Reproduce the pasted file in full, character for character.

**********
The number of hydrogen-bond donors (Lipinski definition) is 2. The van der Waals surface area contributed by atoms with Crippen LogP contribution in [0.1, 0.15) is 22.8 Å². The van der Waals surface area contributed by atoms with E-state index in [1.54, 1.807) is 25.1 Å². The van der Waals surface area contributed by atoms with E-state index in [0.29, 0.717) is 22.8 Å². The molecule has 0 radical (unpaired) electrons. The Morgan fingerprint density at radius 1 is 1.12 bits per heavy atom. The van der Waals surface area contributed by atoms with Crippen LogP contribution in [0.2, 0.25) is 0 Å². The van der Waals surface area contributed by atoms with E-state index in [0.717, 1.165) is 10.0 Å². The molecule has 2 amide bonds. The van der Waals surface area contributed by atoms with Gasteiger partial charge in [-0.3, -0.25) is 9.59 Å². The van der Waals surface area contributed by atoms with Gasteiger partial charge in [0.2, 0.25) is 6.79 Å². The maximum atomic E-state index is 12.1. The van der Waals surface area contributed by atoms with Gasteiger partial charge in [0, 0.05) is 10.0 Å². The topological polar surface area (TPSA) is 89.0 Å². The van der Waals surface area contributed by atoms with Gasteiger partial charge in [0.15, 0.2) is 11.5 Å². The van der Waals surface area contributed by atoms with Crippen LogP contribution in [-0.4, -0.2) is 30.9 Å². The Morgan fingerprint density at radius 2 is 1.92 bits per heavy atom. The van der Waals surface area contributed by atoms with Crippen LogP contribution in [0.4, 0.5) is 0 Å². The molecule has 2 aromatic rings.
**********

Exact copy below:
The number of hydrogen-bond donors (Lipinski definition) is 2. The van der Waals surface area contributed by atoms with Crippen LogP contribution in [0.1, 0.15) is 22.8 Å². The van der Waals surface area contributed by atoms with E-state index in [1.54, 1.807) is 25.1 Å². The van der Waals surface area contributed by atoms with E-state index in [0.29, 0.717) is 22.8 Å². The molecule has 0 radical (unpaired) electrons. The Morgan fingerprint density at radius 1 is 1.12 bits per heavy atom. The van der Waals surface area contributed by atoms with Crippen LogP contribution in [0.2, 0.25) is 0 Å². The van der Waals surface area contributed by atoms with E-state index in [0.717, 1.165) is 10.0 Å². The molecule has 2 amide bonds. The van der Waals surface area contributed by atoms with Gasteiger partial charge in [-0.3, -0.25) is 9.59 Å². The van der Waals surface area contributed by atoms with Gasteiger partial charge in [0.2, 0.25) is 6.79 Å². The maximum atomic E-state index is 12.1. The van der Waals surface area contributed by atoms with Gasteiger partial charge in [0, 0.05) is 10.0 Å². The topological polar surface area (TPSA) is 89.0 Å². The van der Waals surface area contributed by atoms with Gasteiger partial charge in [0.15, 0.2) is 11.5 Å². The van der Waals surface area contributed by atoms with Crippen LogP contribution in [-0.4, -0.2) is 30.9 Å². The Morgan fingerprint density at radius 2 is 1.92 bits per heavy atom. The van der Waals surface area contributed by atoms with Crippen LogP contribution in [0.4, 0.5) is 0 Å². The molecule has 2 aromatic rings.